You can help them by clarifying known issues and asking them for additional questions about social media.
Crowdsourcing those questions ensures everyone is on the same page. For instance, you may think employees have questions about whether to share particular web pages, when in fact they have more basic questions—should they like the company Facebook page? Can the company see or mandate their personal posts?
Answer the most common questions in your document.
#6: Address Professional and Personal Use
There are a host of questions to consider regarding professional and personal use of social media. When can employees use social media during the workday? Are they allowed to post personal updates during business hours (e.g., during lunch or on a break)?
Define the extent of acceptable social media use in the office. Some companies have dual policies based on employee type—e.g., back-office and administrative professionals are able to use social during business hours, but hourly employees are not.
Departments directly involved with social media marketing should have provisions that allow them to access social media channels as needed.
Address whether employees need to disclose their association with the company when posting company information. Include acceptable posting standards for people who could be seen as representing your company on social media.
Encourage appropriate personal updates (after hours) when including company references. Remember, you can’t regulate what employees do in their free time, but you can make suggestions.
#7: Keep it Short
So far you’ve consulted with key players; researched company policy, state and federal laws; collected employee questions; and established guidelines for social media use during business hours.
That much information could easily fill a binder or two. For your extensive policy that’s fine—and you should have a copy of it housed in the appropriate departments.
However, if you distribute that comprehensive policy to employees, it’s unlikely they’ll read it—it will end up on a shelf somewhere gathering dust.
More importantly, if the social media guidelines are over two pages, most employees will probably be confused and will be less likely to engage in the company’s social media efforts.
KPG created a four-minute video that explains their social media guidelines. The first two minutes familiarize employees with social media and how it’s used for important communication with customers. At the 2:30 mark they succinctly state how to represent the company on those channels.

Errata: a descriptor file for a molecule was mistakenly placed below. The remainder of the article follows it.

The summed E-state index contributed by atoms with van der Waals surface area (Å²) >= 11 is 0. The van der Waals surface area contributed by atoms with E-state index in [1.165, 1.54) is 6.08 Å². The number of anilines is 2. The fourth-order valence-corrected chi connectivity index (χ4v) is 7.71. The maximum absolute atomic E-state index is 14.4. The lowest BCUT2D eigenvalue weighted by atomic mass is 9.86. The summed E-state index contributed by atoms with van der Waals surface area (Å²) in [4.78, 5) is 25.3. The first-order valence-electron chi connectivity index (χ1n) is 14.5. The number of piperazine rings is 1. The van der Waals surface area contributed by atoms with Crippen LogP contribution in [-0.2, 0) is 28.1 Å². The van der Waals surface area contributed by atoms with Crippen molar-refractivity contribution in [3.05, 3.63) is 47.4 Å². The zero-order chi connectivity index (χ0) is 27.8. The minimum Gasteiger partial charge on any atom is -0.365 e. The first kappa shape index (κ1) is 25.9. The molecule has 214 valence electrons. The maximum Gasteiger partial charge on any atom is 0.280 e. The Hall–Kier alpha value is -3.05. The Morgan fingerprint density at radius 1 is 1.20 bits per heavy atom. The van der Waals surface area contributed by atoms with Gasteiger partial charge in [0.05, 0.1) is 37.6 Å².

My tip for reducing the size of your policy: Rather than including specific rules about confidentiality, harassment or other areas already covered by existing policies, briefly mention them and encourage employees to read those policies separately.
Avoid complex rules so employees are empowered rather than confused.
#8: Train Employees
Even after you distribute a short version of your social media guidelines, you’ll need to take the time to train employees.
That training will undoubtedly include frank discussions on limitations. Break up any perceived negativity by including inspiring and empowering elements.
Make social media relevant to employees by explaining that it’s actually good for business—it helps speed sales cycles and increase close rates. Employees may not realize that the average Facebook user is in their 40s—not their 14s.
Including these elements helps motivate employees to get started on social.
#9: Launch the Social Media Policy
Do you like cake? Of course—everybody does. Have a social media policy launch party to get people excited and raise awareness about your renewed focus on employee engagement.
Give out prizes for people already involved in social. You can even gamify participation by creating a social media tracker on the Intranet. Recognize top social media stars in company emails or send out prizes (if you have the budget).
If you make it fun, people will want to participate!
Over to You
Crafting a social media policy that meets company and legal limitations, empowers employees and is short and sweet is quite an undertaking.
Managing its development requires listening to a number of contributors and distilling the important parts into a short, easily understood policy that reduces risk for the company and gives employees the freedom to support the company.
The new policy can be a rallying cry to help employees across the organization understand social media, increase activity and help create a more socially active company.
What do you think? Have you created a company social media policy? What items did you include? Let us know in the comments below!
Handshake photo, Law Keyboard photo, Crowdsource photo, Voting photo and Training photo from Shutterstock.
Eric T. Tung, a social media manager at BMC, is recognized as the #33 Social Media Talent by Forbes. Eric is a regular speaker, guest blogger, and social media consultant. Other posts by Eric T. Tung »